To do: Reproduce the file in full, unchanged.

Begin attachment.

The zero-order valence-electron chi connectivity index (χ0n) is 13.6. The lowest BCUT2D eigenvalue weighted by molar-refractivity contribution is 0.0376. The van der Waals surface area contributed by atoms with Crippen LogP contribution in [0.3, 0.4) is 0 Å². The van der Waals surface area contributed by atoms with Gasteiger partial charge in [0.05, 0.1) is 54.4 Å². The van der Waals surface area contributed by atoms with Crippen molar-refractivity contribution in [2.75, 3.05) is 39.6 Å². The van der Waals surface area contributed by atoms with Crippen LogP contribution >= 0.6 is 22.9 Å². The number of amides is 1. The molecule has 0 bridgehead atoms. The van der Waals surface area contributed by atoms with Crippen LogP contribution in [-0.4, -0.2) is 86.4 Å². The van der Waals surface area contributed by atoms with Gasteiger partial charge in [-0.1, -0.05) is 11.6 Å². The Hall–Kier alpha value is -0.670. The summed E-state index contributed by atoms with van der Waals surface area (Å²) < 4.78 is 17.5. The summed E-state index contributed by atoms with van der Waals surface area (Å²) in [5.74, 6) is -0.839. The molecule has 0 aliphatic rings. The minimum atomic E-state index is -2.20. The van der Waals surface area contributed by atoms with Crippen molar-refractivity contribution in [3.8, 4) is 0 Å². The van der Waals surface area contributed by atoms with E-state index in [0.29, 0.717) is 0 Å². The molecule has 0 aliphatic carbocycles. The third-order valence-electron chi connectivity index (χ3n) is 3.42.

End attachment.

The zero-order valence-electron chi connectivity index (χ0n) is 13.6. The lowest BCUT2D eigenvalue weighted by molar-refractivity contribution is 0.0376. The van der Waals surface area contributed by atoms with Crippen LogP contribution in [0.3, 0.4) is 0 Å². The van der Waals surface area contributed by atoms with Gasteiger partial charge in [0.05, 0.1) is 54.4 Å². The van der Waals surface area contributed by atoms with Crippen molar-refractivity contribution in [2.75, 3.05) is 39.6 Å². The van der Waals surface area contributed by atoms with Crippen LogP contribution >= 0.6 is 22.9 Å². The number of amides is 1. The molecule has 0 bridgehead atoms. The van der Waals surface area contributed by atoms with Crippen LogP contribution in [-0.4, -0.2) is 86.4 Å². The van der Waals surface area contributed by atoms with Gasteiger partial charge in [-0.1, -0.05) is 11.6 Å². The Hall–Kier alpha value is -0.670. The summed E-state index contributed by atoms with van der Waals surface area (Å²) < 4.78 is 17.5. The summed E-state index contributed by atoms with van der Waals surface area (Å²) in [5.74, 6) is -0.839. The molecule has 0 aliphatic rings. The minimum atomic E-state index is -2.20. The van der Waals surface area contributed by atoms with Crippen molar-refractivity contribution in [3.8, 4) is 0 Å². The van der Waals surface area contributed by atoms with E-state index in [0.29, 0.717) is 0 Å². The molecule has 0 aliphatic carbocycles. The third-order valence-electron chi connectivity index (χ3n) is 3.42.